The Sony Alpha 7S ($2,499.99, body only) is the third camera in Sony’s full-frame mirrorless family. The 12-megapixel shooter joins the 24-megapixel Alpha 7 and 36-megapixel Alpha 7R, but its resolution isn’t the only differentiating factor. The 7S can be pushed all the way to ISO 409600, and although image quality suffers at that extreme setting, its capabilities at less-staggering sensitivities outpace the competition. It can also record video in 4K resolution, but you’ll need to add an external recorder to do that. If shooting in dim light is a must, the Alpha 7S may be the best of the trio for you. But we still prefer the high-resolution 7R as our Editors’ Choice, and recommend the Alpha 7 for shooters who require quick autofocus or want to get the best quality out of adapted lenses.
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The Alpha 7S is, aside from its name badge, physically identical to the Alpha 7 and 7R. It’s compact when you consider that the body houses a full-frame sensor, measuring just 3.75 by 5 by 1.9 inches (HWD) and weighing in at a little over a pound without a lens. There aren’t a lot of other full-frame mirrorless cameras on the market to compare, but the pricey Leica M (Typ 240) qualifies. The Leica is a little bit smaller (3.1 by 5.5 by 1.7 inches), but it’s heavier at 1.5 pounds thanks to brass construction and an optical viewfinder, and the Alpha 7S is a little taller because of its integrated OLED electronic viewfinder. Like the M, the Alpha 7S is sealed against dust and moisture. I didn’t experience any inclement weather during my time with the camera, but had no issues shooting the 7 and 7R in light rain. There’s no o-ring gasket around the lens mount, so I would take some care using them in heavy downpours.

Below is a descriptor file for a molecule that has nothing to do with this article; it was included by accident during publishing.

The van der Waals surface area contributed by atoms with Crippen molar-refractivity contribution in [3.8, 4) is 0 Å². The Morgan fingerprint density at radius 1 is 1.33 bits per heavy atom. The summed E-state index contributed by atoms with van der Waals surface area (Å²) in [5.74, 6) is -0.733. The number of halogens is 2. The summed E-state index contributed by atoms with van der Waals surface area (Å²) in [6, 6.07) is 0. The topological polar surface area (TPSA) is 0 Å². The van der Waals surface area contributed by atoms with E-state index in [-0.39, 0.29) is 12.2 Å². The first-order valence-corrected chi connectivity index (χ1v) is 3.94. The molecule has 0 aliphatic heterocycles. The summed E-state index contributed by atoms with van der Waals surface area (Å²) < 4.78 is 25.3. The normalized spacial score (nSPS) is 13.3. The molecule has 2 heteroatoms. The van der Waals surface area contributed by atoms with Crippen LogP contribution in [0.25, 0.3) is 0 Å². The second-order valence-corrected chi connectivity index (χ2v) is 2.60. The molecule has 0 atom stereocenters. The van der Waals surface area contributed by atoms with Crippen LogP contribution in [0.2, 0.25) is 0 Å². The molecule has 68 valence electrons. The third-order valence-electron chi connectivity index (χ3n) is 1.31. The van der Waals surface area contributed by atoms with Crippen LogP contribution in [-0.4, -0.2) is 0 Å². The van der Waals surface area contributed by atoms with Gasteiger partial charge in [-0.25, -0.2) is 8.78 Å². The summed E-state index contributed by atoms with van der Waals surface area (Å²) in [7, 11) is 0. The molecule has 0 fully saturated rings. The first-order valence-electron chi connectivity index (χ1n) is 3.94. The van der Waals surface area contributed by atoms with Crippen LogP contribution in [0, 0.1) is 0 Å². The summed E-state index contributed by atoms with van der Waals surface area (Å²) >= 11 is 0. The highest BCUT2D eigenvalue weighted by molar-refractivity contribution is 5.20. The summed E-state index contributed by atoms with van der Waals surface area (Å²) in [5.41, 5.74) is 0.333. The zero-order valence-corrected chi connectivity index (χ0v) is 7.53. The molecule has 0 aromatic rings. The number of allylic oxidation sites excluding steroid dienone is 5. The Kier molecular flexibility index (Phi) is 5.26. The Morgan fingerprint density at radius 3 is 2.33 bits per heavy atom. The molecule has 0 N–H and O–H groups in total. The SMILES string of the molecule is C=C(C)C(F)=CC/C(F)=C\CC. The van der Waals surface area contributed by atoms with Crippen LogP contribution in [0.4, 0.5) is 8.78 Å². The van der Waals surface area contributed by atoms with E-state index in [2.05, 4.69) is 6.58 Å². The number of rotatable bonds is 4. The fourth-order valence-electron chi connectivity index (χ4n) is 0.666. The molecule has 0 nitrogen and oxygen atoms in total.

The Alpha 7S uses the same E-mount to attach lenses as previous Sony NEX cameras, including theÂ Alpha 6000, which uses an APS-C image sensor. An APS-C sensor is physically smaller than the 35mm full-frame image sensor housed in the Alpha 7′s svelte body. It’s possible to use older lenses for NEX modelsÂ that only cover an APS-C image circle; the Alpha 7S will automatically crop images to match the APS-C sensor size when these lenses are attached. Lenses designed for the full-frame Alpha family bear an FE designation.
Like the Alpha 7, the Alpha 7S’s image sensor includes an optical low-pass filter. This adds a bit of blur to images captured, scrubbing away some very fine detail, but eliminating the risk of color moirÃ© appearing in images and video. MoirÃ© is less of an issue with high-resolution cameras like the Alpha 7R, but the filter is still a requirement for the 7S’s 12-megapixel sensor.
Physical Controls, Display, Wi-Fi
The A7S puts shooting controls at your fingertips via a well-designed selection of physical controls. There are front and rear control wheels, placed at the top of the camera and accessible when holding it using the handgrip. The top plate houses a standard mode dial, the power switch and shutter release, an EV compensation dial (3 stops in either direction at 1/3-stop increments), and the customizable C1 buttonâby default it adjusts autofocus pattern, but when the camera is in manual focus mode, it enables quick frame magnification as a focus aid.